President Barack Obama suggested that even the late Justice Antonin Scalia would have thought the U.S. Senate was duty-bound to consider whether to confirm his successor on the Supreme Court.

The problem for Obama: The Constitution doesn’t say that, at least not explicitly. The pivotal words say the president “shall nominate, and by and with the Advice and Consent of the Senate, shall appoint" Supreme Court justices. It doesn’t actually say the Senate has to do anything, and in a separate provision the Constitution says both houses of Congress can determine their own rules.

"The text nowhere requires the Senate to hold hearings or give a vote," said Ilya Somin, who teaches constitutional law at George Mason University School of Law in Arlington, Virginia. "The only requirement is that a nominee can’t actually take a position on the court unless and until the Senate gives its advice and consent."

Scalia’s unexpected Feb. 13 death leaves the court split 4-4 between Republican and Democratic nominees, so an Obama nominee would tip the balance to the Democrats for the first time since 1969. Republicans insist that the next president -- who will take office in January 2017 -- should make the nomination. In the meantime, that would risk a string of evenly divided decisions that would set no legal precedent.

Obama said Tuesday the Senate has an obligation to take up his promised nomination of a successor to Scalia. He invoked a version of originalism, Scalia’s own school of constitutional interpretation, which focused on the words and their meaning at the time they were adopted.

"The Constitution is pretty clear about what is supposed to happen now," said Obama, who taught constitutional law at the University of Chicago Law School. "When there is a vacancy on the Supreme Court, the president of the United States is to nominate someone, the Senate is to consider that nomination, and either they disapprove of that nominee or that nominee is elevated to the Supreme Court."

Constitutional Convention

At the 1787 constitutional convention, the framers considered and rejected a proposal offered by James Madison that would have eliminated the advice-and-consent provision. Madison instead would have given the president the appointment power, subject to a veto by majority vote of the Senate.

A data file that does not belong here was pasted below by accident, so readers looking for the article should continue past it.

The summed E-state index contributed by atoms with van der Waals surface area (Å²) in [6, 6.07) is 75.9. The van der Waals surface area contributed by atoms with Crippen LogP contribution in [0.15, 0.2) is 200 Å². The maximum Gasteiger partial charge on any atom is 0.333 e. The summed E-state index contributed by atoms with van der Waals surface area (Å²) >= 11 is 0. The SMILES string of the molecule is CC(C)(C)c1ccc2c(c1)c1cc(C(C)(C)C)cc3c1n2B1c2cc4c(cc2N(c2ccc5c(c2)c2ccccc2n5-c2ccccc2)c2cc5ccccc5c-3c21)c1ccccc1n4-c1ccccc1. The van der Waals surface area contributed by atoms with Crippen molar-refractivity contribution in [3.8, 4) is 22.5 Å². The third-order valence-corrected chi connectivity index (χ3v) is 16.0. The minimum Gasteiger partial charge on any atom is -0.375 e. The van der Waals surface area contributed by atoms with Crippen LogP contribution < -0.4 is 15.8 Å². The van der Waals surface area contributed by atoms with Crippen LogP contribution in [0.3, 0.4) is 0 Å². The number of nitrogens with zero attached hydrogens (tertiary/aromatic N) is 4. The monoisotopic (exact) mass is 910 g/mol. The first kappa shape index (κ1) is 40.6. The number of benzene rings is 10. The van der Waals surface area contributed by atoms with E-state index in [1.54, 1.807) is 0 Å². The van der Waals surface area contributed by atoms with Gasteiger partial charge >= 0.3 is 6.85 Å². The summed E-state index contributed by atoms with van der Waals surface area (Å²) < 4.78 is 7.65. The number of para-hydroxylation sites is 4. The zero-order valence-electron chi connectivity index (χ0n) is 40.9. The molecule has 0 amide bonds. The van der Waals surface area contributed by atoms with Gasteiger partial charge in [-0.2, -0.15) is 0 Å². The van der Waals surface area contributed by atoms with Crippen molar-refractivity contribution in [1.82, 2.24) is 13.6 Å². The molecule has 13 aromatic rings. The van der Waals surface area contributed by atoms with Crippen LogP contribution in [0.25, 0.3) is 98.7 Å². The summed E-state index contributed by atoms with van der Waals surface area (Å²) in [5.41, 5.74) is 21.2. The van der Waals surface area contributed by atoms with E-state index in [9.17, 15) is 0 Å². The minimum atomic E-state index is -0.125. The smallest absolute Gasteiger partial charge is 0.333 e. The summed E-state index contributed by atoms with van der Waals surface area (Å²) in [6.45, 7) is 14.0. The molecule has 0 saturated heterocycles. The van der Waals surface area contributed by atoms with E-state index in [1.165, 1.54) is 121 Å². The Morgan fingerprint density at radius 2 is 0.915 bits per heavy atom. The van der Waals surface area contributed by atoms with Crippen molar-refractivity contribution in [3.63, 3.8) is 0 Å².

"They expressly rejected a proposal to require affirmative rejection of a nominee by the Senate to prevent confirmation," said Jonathan Adler, a constitutional law professor at Case Western Reserve University in Cleveland.

Erwin Chemerinsky, dean of the University of California Irvine School of Law, said the framers expected the Senate to act. If senators could simply ignore a president’s nomination, they would have the power to undermine the judiciary, he said.

"The Constitution has to be interpreted to make sense, and it doesn’t make sense unless you say the president nominates and the Senate has to give advice and consent," he said.

‘Power for Three’

Democratic Senator Chuck Schumer of New York said Senate inaction would also undermine the president’s constitutional prerogatives. "The Constitution does not say the president serves for four years but only has power for three,” said Schumer, who serves on the Senate Judiciary Committee, the panel that would consider a nomination.

Somin said the framers intended for the Senate to have that type of power.

"The whole point of the confirmation process is nobody is going to be able to get on the Supreme Court unless the president and the Senate agree," he said.

History provides only limited guidance. Chemerinsky said presidents have made 24 nominations in the last term of their presidency, and 21 have been confirmed.

President Tyler

Still, nominations during the presidency of John Tyler provide at least some precedent for Republicans. Tyler was elected vice president on the Whig ticket in 1840 and became president after William Henry Harrison’s death. He then broke with the Whig party, leaving himself without a constituency in Congress.

He paid the price with his Supreme Court nominations. Starting in January 1844, the last full year of his presidency, Tyler nominated five different people for two vacancies. Only two of those five ever received a Senate vote, and just one, Samuel Nelson, was confirmed.

An earlier example, however, suggests that the framers didn’t expect an election to determine who fills a vacancy. In January 1801, President John Adams nominated John Marshall to be chief justice even though Adams had already been defeated for re-election by Thomas Jefferson.

A week later, Marshall was confirmed by a Senate still controlled by Federalists sympathetic to Adams. Marshall went on to become widely recognized as the nation’s greatest chief justice.

Senate Republicans have said Obama should leave the nomination to the next president. "We are not going to bring this nominee up this year," Senator Jeff Sessions of Alabama, who serves on the Judiciary Committee, said Tuesday on Fox News.

Some senators, including Judiciary Committee Chairman Chuck Grassley of Iowa, have left open the possibility that they might be willing to hold hearings on Obama’s nominee.

Chemerinsky said that, even if the Senate is obligated to take up a nomination, the only way to enforce that requirement would be public pressure.

"You can’t sue the Senate to make them hold a hearing or to make them confirm somebody," he said.

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